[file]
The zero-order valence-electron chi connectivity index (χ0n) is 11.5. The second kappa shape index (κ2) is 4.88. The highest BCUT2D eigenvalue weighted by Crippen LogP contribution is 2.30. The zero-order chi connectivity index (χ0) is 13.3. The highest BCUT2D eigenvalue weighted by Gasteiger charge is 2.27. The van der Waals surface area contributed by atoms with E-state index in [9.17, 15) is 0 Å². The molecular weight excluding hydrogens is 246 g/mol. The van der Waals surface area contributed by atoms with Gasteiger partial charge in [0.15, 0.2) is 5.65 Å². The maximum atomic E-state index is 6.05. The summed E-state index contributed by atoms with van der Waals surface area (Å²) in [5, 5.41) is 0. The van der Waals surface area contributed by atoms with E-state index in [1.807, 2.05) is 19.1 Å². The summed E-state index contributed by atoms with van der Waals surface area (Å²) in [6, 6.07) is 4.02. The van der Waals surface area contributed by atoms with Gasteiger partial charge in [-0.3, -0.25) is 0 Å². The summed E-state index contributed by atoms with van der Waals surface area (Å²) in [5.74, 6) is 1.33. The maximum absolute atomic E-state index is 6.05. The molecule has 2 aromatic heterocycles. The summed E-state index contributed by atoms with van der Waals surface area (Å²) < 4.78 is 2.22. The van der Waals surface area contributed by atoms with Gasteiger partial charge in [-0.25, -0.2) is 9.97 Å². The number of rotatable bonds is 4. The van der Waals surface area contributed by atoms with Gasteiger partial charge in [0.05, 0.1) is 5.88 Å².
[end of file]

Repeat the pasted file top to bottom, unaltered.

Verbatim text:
The zero-order valence-electron chi connectivity index (χ0n) is 11.5. The second kappa shape index (κ2) is 4.88. The highest BCUT2D eigenvalue weighted by Crippen LogP contribution is 2.30. The zero-order chi connectivity index (χ0) is 13.3. The highest BCUT2D eigenvalue weighted by Gasteiger charge is 2.27. The van der Waals surface area contributed by atoms with E-state index in [9.17, 15) is 0 Å². The molecular weight excluding hydrogens is 246 g/mol. The van der Waals surface area contributed by atoms with Gasteiger partial charge in [0.15, 0.2) is 5.65 Å². The maximum atomic E-state index is 6.05. The summed E-state index contributed by atoms with van der Waals surface area (Å²) in [5, 5.41) is 0. The van der Waals surface area contributed by atoms with E-state index in [1.807, 2.05) is 19.1 Å². The summed E-state index contributed by atoms with van der Waals surface area (Å²) in [6, 6.07) is 4.02. The van der Waals surface area contributed by atoms with Gasteiger partial charge in [-0.3, -0.25) is 0 Å². The summed E-state index contributed by atoms with van der Waals surface area (Å²) in [5.74, 6) is 1.33. The maximum absolute atomic E-state index is 6.05. The molecule has 2 aromatic heterocycles. The summed E-state index contributed by atoms with van der Waals surface area (Å²) < 4.78 is 2.22. The van der Waals surface area contributed by atoms with Gasteiger partial charge in [-0.25, -0.2) is 9.97 Å². The number of rotatable bonds is 4. The van der Waals surface area contributed by atoms with Gasteiger partial charge in [0.05, 0.1) is 5.88 Å².